Harvey Pitt, who chaired the Securities and Exchange Commission while Enron unraveled, says anyone concerned with corporate governance should still sleep with one eye open. While he thinks the conviction will stand up on appeal, new Enrons are just around the corner. He spoke with "Forbes". 2

Harvey Pitt, who chaired the Securities and Exchange Commission while Enron unraveled, says anyone concerned with corporate governance should still sleep with one eye open. While he thinks the conviction will stand up on appeal, new Enrons are just around the corner. He spoke with “Forbes”.

The Enron story isn’t over. Jeffrey Skilling and Ken Lay, two former leaders of the disgraced energy firm, will surely appeal the guilty verdicts handed down today. Perhaps more importantly, their legacy lives on in the regulatory reforms passed after the corporate scandals of 2001 and 2002.

But Harvey Pitt, who chaired the Securities and Exchange Commission while Enron unraveled and now leads consulting firm Kalorama Partners, says anyone concerned with corporate governance should still sleep with one eye open. While he thinks the conviction will stand up on appeal, new Enrons are just around the corner, waiting quietly for the right moment to pounce. Options backdating, Pitt says, will cause the next big corporate scandal.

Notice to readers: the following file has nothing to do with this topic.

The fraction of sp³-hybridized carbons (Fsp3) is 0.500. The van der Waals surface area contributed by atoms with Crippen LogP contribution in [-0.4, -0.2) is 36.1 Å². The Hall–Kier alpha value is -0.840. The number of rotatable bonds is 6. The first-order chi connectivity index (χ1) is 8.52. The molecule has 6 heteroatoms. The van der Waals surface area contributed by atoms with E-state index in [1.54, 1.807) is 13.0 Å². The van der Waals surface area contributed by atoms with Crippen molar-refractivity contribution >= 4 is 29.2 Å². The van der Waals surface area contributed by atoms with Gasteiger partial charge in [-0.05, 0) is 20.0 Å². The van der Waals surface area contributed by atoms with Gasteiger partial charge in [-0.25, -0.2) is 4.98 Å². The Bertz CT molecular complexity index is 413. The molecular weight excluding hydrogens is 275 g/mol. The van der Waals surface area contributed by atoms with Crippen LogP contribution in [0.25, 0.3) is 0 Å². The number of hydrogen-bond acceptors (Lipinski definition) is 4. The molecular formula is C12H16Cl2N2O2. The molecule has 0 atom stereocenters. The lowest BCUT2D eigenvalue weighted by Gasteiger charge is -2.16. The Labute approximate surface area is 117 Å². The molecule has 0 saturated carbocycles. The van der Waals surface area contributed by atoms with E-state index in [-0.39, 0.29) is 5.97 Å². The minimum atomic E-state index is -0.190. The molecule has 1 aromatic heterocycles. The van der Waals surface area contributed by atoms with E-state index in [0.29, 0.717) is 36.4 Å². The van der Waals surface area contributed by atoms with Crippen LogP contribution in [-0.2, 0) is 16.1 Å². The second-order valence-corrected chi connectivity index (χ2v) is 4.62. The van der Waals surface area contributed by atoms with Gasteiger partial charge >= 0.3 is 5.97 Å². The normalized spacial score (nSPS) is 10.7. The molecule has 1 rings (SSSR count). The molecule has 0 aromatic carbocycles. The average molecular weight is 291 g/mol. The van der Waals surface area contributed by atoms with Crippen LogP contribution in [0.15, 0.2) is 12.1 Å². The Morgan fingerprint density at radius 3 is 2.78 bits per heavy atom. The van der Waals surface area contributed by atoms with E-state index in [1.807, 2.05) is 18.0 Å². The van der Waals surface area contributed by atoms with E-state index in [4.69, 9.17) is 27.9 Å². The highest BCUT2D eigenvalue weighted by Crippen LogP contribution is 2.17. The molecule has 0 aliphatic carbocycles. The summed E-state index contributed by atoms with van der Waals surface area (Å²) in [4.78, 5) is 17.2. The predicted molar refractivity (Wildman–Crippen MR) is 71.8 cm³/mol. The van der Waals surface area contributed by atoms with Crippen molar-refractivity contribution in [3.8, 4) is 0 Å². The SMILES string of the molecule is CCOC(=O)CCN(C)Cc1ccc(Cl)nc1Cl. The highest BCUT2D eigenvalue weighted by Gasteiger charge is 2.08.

Forbes.com spoke to Pitt about the trial, the verdict and the eternal problem of corporate greed.

Forbes.com: Did anything surprise you about the verdict?

Pitt: Not really. It’s obvious the jury was very thoughtful and very careful. With respect to Skilling, for example, they acquitted on nine counts of insider trading and only found him guilty of one. I think that makes the case even harder to overturn on appeal because it shows the jury understood the different counts, and they were thoughtful and careful in going through them.

Were you surprised that Lay’s lawyers didn’t ask the judge for a new trial once the lead attorney became sick?

Yes. It was an opportunity to defer the trial and separate Lay from Skilling, and I think they made a calculated misjudgment in not seeking to have the cases severed.

Why should Lay’s attorneys have severed his case from Skilling’s?

Skilling had 28 counts against him, and most people thought he really bore much of the responsibility. Of course, everything that Skilling does in a trial like that spills over onto Lay. For Lay to have had at least the possibility of going to trial separately is something that many criminal defendants would seek to exploit if they could.

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